We now analyse the polyhedra $P^3, \ldots , P^8$ individually. For each $P^n$ , we define a colouring and study the resulting hyperbolic manifold $M^n$ .
1.8 The manifold $M^3$
The hyperbolic polyhedron $P^3\subset {\mathbb {H}}^3$ is the rightangled double pyramid with triangular base shown in Figure 4. The three vertices of the triangular base are ideal, while the two remaining vertices are real. Each of the six faces F of $P^3$ is a triangle with a rightangled real vertex and two ideal vertices.
The dual Gosset polytope is a triangular prism, whose faces are two base equilateral triangles and three lateral squares. Its 1skeleton is shown schematically in Figure 5. It can be coloured with three colours in a unique way (shown in the figure) up to isomorphism. Therefore, $P^3$ has a unique 3colouring up to isomorphism. The polyhedron cannot be coloured with less than three colours.
We equip $P^3$ with this 3colouring. This produces a hyperbolic 3manifold $M^3$ , tessellated into $2^3=8$ copies of $P^3$ .
The link of each ideal vertex v of $P^3$ is a square C, that is dual to a square face of the Gosset prism. We see from Figure 5 that C is 3coloured: two opposite edges of C have distinct colours, and the other two opposite edges have the same colour. By Corollary 8, the counterimage of C consists of a single (because $2^{33}=1$ ) torus cusp section in $M^3$ . The hyperbolic manifold $M^3$ has therefore three cusps, one above each vertex v of P.
Using Sage, we have calculated the Betti numbers of $M^3$ :
We get of course, $\chi (M^3)=0$ .
1.9 The manifold $M^4$
The hyperbolic polytope $P^4\subset {\mathbb {H}}^4$ is fully described in [Reference Potyagailo and Vinberg30, Reference Ratcliffe and Tschantz32], and we refer to these sources for more details. It has 10 facets, each isometric to $P^3$ . It has also five real vertices and five ideal vertices.
The dual Gosset polytope $0_{21}$ is the 4dimensional rectified simplex. That is, it is the convex hull of the midpoints of the 10 edges of a regular 4dimensional simplex. Its 10 vertices may be seen in $ {\mathbb {R}}^5$ as the points obtained by permuting the coordinates of $(0,0,0,1,1)$ . Two such vertices are adjacent if they differ only in two coordinates. The Gosset polytope $0_{21}$ has 10 facets; of these, five are regular tetrahedra (created by the rectification) dual to the finite vertices of $P^4$ , and five are regular octahedra (the rectified facets of the original regular 4simplex) dual to the ideal vertices of $P^4$ .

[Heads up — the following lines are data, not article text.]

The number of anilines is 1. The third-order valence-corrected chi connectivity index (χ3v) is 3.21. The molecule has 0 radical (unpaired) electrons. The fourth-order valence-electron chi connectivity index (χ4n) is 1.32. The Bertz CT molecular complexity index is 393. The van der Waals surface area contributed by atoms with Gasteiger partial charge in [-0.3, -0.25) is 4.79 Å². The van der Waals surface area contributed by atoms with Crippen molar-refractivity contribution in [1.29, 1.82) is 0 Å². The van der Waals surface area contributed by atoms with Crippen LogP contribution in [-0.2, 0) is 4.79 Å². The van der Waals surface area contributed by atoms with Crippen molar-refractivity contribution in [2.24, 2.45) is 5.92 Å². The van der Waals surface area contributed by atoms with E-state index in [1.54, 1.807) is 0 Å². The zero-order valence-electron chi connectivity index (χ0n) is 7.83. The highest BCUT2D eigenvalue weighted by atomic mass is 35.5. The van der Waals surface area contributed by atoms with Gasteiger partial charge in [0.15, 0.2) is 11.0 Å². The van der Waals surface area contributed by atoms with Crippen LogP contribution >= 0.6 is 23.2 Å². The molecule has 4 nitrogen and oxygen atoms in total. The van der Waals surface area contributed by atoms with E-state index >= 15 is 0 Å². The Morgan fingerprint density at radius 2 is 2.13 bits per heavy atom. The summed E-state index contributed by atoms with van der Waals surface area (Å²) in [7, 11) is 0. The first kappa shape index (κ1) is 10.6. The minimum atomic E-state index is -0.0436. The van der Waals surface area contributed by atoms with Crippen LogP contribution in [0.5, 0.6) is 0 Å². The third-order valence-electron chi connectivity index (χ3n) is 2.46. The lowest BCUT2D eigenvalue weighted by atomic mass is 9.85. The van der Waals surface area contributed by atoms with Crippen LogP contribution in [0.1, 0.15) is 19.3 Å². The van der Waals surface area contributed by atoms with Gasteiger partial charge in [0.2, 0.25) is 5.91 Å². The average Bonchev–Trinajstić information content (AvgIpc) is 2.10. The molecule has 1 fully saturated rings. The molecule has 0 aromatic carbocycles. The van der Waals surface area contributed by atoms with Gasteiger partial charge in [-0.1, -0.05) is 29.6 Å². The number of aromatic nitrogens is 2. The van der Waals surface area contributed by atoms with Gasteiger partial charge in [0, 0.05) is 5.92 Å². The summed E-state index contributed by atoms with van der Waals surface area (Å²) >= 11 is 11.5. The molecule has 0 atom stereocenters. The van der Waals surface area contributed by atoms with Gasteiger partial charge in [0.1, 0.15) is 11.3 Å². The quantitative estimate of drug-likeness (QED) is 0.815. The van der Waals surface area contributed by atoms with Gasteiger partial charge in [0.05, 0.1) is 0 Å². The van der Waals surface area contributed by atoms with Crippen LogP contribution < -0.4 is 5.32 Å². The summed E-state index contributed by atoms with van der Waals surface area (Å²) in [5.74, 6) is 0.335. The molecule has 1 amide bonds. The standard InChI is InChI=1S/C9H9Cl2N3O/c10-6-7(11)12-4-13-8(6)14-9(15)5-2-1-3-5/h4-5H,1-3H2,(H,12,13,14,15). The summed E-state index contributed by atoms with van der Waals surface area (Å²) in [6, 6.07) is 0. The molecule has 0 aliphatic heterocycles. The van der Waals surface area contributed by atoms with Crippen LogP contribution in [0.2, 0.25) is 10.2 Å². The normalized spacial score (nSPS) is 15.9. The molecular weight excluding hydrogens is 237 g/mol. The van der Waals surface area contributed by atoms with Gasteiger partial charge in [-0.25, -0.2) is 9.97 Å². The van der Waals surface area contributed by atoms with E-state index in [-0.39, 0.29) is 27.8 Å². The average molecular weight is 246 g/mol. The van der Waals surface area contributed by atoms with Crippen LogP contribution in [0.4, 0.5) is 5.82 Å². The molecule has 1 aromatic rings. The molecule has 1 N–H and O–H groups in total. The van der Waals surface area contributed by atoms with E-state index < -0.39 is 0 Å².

A convenient orthogonal plane projection of the 1skeleton of $0_{21}$ is shown in Figure 6. We assign to $0_{21}$ , and, hence, to $P^4$ , the 5colouring depicted in Figure 7. This produces a hyperbolic 4manifold $M^4$ , tessellated into $2^5 = 32$ copies of $P^4$ . We have $\chi (M^4) = 32/16 = 2$ .
The polytope $P^4$ has five ideal vertices $v_1,\ldots , v_5$ . Each $v_i$ is dual to the octahedral facet of $0_{21}$ contained in the coordinate hyperplane $x_i=0$ , whose six vertices in Figure 6 are precisely those with $x_i=0$ . The case $i=1$ is shown in Figure 8. We can see on the figure that the octahedron is 5coloured. The other four octahedra are obtained from this one by rotating the plane projection diagram, and they are also 5coloured.
We have discovered that the link of each ideal vertex of $P^4$ is a 5coloured cube C. By Corollary 8, the counterimage of C consists of a single (since $2^{55}=1$ ) toric cusp section in $M^4$ . Therefore, the hyperbolic manifold $M^4$ has five cusps overall, one above each ideal vertex of $P^4$ .
Using Sage, we have calculated the Betti numbers of $M^4$ :
We get $\chi (M^4)=2$ again.
1.10 The manifold $M^5$
The hyperbolic polytope $P^5\subset {\mathbb {H}}^5$ is fully described in [Reference Potyagailo and Vinberg30, Reference Ratcliffe and Tschantz33], and we refer to these sources for more details. It has 16 facets, each isometric to $P^4$ . It also has 16 real vertices and 10 ideal vertices. Every real vertex is opposed to a facet.
The dual Gosset polytope $1_{21}$ has 16 vertices. We can represent these in $ {\mathbb {R}}^5$ as the vertices $(\pm 1, \pm 1, \pm 1, \pm 1, \pm 1)$ with an odd number of minus signs. Two vertices are connected by an edge if they differ only in two coordinates. The Gosset polytope $1_{21}$ has 26 facets; of these, 16 are regular 4simplexes dual to the finite vertices of $P^5$ , and 10 are regular 4octahedra dual to the ideal vertices of $P^5$ .